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Using inchworms to help learn about, um, inches 

Kent City — “I’m ready to be observant!”

“I’m a mathematician!”

“My tools will be precise!”

The second-graders in teacher Dani Tanner’s classroom repeated this mantra with gusto as they began a recent lesson on estimation, comparison and measurement — and inchworms. 

“We’re in math class, but we’re going to learn about worms first. Meet the inchworm!” Tanner told the class, to a chorus of small giggles. 

After checking out photos of inchworms and learning about how they can camouflage themselves in nature, Tanner showed them an “inchworm ruler” — a colorful creation featuring several inchworms lined up, end to end. Compared to a regular ruler, she asked the students, what things are the same or different on this inchworm ruler?

Lauretta quickly pointed out that the units were the same on each ruler; each had 12 numbers, or inches, on them. 

Daniel noticed some differences: The inchworm ruler had a green and yellow pattern on it, he said. It also had drawings of worms, compared to Tanner’s regular classroom ruler. 

Then, the fun part: Each student got to make their own inchworm ruler, using scissors, glue and precise measurements to make sure that their math tools were accurate. Tanner said the students would next make some estimates about classroom items that are shorter or longer than one foot in length, and then use their inchworm ruler to actually measure and see how close their estimates were.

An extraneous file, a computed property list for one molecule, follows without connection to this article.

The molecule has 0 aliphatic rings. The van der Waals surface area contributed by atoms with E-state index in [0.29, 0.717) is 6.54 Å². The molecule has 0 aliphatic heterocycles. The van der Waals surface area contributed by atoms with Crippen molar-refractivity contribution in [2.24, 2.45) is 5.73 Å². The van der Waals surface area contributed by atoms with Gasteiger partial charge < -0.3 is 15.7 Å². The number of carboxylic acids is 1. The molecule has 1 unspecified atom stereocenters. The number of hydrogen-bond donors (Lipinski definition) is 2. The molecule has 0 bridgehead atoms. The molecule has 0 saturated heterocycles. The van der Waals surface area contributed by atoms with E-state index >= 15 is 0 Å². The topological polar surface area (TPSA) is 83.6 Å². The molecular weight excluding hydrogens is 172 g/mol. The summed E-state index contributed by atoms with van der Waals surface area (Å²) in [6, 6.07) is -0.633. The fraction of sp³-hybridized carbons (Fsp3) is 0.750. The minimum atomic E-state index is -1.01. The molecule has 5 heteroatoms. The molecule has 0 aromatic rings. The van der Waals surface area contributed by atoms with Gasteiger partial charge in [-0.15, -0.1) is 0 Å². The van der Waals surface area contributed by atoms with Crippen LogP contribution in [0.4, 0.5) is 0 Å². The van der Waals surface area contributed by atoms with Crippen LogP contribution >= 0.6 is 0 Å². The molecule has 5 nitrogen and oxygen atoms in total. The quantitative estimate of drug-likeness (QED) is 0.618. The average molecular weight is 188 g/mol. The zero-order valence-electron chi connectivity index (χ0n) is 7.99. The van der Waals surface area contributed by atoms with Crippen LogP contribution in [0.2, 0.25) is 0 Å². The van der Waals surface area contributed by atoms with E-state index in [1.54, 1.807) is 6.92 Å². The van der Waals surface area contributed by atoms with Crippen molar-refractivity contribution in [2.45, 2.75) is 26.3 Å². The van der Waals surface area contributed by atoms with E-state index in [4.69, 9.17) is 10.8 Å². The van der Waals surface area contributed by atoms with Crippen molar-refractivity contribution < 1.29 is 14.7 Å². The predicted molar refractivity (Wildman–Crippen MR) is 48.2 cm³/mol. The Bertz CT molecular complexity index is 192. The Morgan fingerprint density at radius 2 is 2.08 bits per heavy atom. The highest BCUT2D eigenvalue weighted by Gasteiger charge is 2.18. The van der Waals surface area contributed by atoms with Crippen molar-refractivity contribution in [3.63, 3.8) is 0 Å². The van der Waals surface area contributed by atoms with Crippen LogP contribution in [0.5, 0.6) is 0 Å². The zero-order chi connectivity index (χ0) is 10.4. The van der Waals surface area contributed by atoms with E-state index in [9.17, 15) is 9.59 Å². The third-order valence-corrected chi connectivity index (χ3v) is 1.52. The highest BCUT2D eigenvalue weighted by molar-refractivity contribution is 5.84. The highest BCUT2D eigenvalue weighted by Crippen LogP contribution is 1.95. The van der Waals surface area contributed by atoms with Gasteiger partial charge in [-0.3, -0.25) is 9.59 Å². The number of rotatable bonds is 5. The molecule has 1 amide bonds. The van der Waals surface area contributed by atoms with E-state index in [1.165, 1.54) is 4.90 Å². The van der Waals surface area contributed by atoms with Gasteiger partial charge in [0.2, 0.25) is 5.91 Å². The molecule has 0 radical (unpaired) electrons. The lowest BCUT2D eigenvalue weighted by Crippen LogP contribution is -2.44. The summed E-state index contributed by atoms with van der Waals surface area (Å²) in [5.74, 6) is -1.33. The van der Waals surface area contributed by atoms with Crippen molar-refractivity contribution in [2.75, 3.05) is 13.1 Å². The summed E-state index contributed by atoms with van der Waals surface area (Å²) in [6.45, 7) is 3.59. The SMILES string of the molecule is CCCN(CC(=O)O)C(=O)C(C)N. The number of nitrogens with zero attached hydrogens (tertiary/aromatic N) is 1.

Why inchworms? “I think it’s just more engaging than the regular ruler,” Tanner said. “We’re going to eventually move to the regular ruler for measurements, but it’s helpful for them to have a picture in their mind of the worm, to use something that’s more fun and colorful, before we get to just the numbers.” 

Read more from Kent City: 
Filling students’ buckets with praise
Varied interests, goals, all nurtured at school

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Beth Heinen Bell
Beth Heinen Bell
Beth Heinen Bell is associate editor, reporter and copy editor. She is an award-winning journalist who got her professional start as the education reporter for the Grand Haven Tribune. A Calvin University graduate and proud former Chimes editor, she later returned to Calvin to help manage its national writing festival. Beth has also written for The Grand Rapids Press and several West Michigan businesses and nonprofits. She is fascinated by the nuances of language, loves to travel and has strong feelings about the Oxford comma. Read Beth's full bio


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